Study Shows Decline in Colorectal Cancer Deaths in Appalachian Kentucky

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A recent study by the University of Kentucky has revealed a decline in colorectal cancer deaths in Appalachian Kentucky from 1999 to 2020. However, the rate of decline in this region was significantly lower compared to the national average. 

The study focused on 54 counties in Kentucky served by the Appalachian Regional Commission and found that the mortality rate dropped from 31.24 deaths per 100,000 residents in 1999 to 24.46 per 100,000 in 2020. In contrast, the national rate decreased by nearly half, from 27 deaths per 100,000 in 1999 to 14.81 in 2020.

Over the 21-year period analyzed, the death rate from colorectal cancer in Appalachian Kentucky averaged around 26 per 100,000 residents, slightly higher than the average of 22 per 100,000 in non-Appalachian counties and the national rate of 19.43 deaths per 100,000. Kentucky ranks fourth highest in colorectal cancer death rates nationwide.

The study, published in the journal Gastroenterology, utilized data from the Centers for Disease Control and Prevention and was led by Dr. Syed Hassan, a research coordinator and clinical research scientist at the University of Kentucky’s Department of Internal Medicine.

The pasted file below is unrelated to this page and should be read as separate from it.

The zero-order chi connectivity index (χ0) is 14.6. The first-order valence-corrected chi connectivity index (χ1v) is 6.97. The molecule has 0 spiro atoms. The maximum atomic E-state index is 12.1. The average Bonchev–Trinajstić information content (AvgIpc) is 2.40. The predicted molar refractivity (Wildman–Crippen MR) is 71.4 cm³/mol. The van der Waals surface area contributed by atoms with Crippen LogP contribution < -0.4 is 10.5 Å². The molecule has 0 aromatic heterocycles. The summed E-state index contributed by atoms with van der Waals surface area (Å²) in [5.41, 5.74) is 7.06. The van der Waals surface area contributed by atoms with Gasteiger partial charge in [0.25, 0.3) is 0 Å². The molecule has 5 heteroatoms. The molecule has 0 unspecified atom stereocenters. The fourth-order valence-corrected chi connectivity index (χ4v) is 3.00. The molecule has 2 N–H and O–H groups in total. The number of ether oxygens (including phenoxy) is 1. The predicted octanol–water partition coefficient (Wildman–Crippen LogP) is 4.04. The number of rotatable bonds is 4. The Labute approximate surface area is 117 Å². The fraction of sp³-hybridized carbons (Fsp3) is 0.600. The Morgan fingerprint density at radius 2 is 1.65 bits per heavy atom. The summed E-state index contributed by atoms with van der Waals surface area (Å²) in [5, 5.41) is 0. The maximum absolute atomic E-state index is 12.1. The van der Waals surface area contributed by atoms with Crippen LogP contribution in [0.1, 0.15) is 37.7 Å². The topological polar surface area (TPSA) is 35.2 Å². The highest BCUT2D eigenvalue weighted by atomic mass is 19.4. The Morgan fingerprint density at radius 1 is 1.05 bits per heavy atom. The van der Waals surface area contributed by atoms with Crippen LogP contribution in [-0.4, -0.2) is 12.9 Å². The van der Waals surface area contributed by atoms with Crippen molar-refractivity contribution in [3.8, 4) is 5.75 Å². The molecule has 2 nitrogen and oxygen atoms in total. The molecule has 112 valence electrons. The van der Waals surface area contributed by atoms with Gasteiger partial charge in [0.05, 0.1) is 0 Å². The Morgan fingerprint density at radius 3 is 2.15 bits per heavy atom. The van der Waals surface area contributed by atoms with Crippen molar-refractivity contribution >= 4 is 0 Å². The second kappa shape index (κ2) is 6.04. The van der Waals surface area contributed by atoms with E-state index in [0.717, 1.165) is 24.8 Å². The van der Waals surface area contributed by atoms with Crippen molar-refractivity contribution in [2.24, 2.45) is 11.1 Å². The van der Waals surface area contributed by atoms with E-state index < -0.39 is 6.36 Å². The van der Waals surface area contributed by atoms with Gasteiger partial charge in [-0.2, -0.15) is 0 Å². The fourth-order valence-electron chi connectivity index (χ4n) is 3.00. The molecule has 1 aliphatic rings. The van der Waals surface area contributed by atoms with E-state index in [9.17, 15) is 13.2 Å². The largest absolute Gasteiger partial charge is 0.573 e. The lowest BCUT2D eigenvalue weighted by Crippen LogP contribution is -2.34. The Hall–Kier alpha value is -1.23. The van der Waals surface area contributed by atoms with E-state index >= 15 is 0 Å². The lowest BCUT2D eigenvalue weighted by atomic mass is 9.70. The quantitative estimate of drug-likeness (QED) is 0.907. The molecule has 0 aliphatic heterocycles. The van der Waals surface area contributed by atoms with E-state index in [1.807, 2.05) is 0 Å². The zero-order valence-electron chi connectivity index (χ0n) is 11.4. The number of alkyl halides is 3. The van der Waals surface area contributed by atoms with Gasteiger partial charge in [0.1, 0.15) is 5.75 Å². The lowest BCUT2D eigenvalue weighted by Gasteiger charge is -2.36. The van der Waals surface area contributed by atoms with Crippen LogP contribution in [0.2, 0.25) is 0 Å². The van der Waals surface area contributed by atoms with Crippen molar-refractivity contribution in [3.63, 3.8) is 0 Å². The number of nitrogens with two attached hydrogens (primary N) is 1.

Dr. Hassan emphasized the need to improve screening rates and increase education on colorectal cancer to address the disparities in mortality rates in the region. He pointed out that a significant percentage of colorectal cancer deaths in Appalachian Kentucky occurred at home, indicating delayed medical intervention due to advanced disease stages.

Factors such as limited access to healthcare, lifestyle choices, and lack of awareness about colorectal cancer may contribute to the higher mortality rates. Dr. Hassan highlighted the importance of addressing these issues to improve outcomes.

Colorectal cancer screening is recommended to begin at age 45, as the risk of developing these cancers increases with age. However, recent studies show a rise in cases among younger individuals, especially those with specific risk factors or family history of the disease.

Risk factors for colorectal cancer include age, lifestyle habits like smoking and poor diet, genetic predisposition, and socioeconomic factors. Identifying and addressing these risk factors early can help in prevention and early detection of the disease.

This article is republished from Kentucky Health News, an independent news service of the Institute for Rural Journalism in the School of Journalism and Media at the University of Kentucky, supported by the Foundation for a Healthy Kentucky.

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